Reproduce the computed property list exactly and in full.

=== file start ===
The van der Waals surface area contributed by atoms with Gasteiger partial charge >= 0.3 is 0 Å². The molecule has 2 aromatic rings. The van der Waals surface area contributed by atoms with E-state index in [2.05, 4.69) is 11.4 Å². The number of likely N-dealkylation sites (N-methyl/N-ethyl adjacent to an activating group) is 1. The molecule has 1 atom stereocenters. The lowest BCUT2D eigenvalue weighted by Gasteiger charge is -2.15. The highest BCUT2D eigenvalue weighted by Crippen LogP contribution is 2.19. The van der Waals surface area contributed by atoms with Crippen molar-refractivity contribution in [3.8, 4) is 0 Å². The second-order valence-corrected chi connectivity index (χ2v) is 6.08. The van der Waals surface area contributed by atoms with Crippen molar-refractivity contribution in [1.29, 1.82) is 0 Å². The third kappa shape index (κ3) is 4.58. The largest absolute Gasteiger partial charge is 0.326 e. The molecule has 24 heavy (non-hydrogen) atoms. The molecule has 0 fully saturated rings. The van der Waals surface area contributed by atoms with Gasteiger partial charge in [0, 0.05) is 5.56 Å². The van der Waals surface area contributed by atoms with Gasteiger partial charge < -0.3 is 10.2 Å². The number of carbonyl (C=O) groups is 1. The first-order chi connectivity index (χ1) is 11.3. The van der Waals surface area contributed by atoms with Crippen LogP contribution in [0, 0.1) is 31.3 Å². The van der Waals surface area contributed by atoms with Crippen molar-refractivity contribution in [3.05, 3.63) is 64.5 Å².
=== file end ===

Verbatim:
The van der Waals surface area contributed by atoms with Gasteiger partial charge >= 0.3 is 0 Å². The molecule has 2 aromatic rings. The van der Waals surface area contributed by atoms with E-state index in [2.05, 4.69) is 11.4 Å². The number of likely N-dealkylation sites (N-methyl/N-ethyl adjacent to an activating group) is 1. The molecule has 1 atom stereocenters. The lowest BCUT2D eigenvalue weighted by Gasteiger charge is -2.15. The highest BCUT2D eigenvalue weighted by Crippen LogP contribution is 2.19. The van der Waals surface area contributed by atoms with Crippen molar-refractivity contribution in [3.8, 4) is 0 Å². The second-order valence-corrected chi connectivity index (χ2v) is 6.08. The van der Waals surface area contributed by atoms with Crippen molar-refractivity contribution in [1.29, 1.82) is 0 Å². The third kappa shape index (κ3) is 4.58. The largest absolute Gasteiger partial charge is 0.326 e. The molecule has 24 heavy (non-hydrogen) atoms. The molecule has 0 fully saturated rings. The van der Waals surface area contributed by atoms with Gasteiger partial charge in [0, 0.05) is 5.56 Å². The van der Waals surface area contributed by atoms with Gasteiger partial charge < -0.3 is 10.2 Å². The number of carbonyl (C=O) groups is 1. The first-order chi connectivity index (χ1) is 11.3. The van der Waals surface area contributed by atoms with Crippen LogP contribution in [0, 0.1) is 31.3 Å². The van der Waals surface area contributed by atoms with Crippen molar-refractivity contribution in [3.05, 3.63) is 64.5 Å².